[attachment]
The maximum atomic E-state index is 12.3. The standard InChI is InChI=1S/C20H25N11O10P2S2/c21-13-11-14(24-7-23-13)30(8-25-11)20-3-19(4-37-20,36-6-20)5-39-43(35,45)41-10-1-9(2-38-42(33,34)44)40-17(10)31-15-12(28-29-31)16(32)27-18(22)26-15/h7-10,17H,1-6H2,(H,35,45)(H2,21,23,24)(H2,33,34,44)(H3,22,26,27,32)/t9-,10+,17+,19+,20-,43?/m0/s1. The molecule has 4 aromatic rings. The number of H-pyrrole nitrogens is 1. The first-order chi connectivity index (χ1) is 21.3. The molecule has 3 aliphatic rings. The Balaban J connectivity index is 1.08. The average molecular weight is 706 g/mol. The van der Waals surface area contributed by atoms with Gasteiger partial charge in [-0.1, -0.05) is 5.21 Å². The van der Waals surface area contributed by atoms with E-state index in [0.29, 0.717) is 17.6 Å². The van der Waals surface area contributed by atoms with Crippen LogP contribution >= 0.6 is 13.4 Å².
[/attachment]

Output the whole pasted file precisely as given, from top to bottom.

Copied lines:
The maximum atomic E-state index is 12.3. The standard InChI is InChI=1S/C20H25N11O10P2S2/c21-13-11-14(24-7-23-13)30(8-25-11)20-3-19(4-37-20,36-6-20)5-39-43(35,45)41-10-1-9(2-38-42(33,34)44)40-17(10)31-15-12(28-29-31)16(32)27-18(22)26-15/h7-10,17H,1-6H2,(H,35,45)(H2,21,23,24)(H2,33,34,44)(H3,22,26,27,32)/t9-,10+,17+,19+,20-,43?/m0/s1. The molecule has 4 aromatic rings. The number of H-pyrrole nitrogens is 1. The first-order chi connectivity index (χ1) is 21.3. The molecule has 3 aliphatic rings. The Balaban J connectivity index is 1.08. The average molecular weight is 706 g/mol. The van der Waals surface area contributed by atoms with Gasteiger partial charge in [-0.1, -0.05) is 5.21 Å². The van der Waals surface area contributed by atoms with E-state index in [0.29, 0.717) is 17.6 Å². The van der Waals surface area contributed by atoms with Crippen LogP contribution >= 0.6 is 13.4 Å².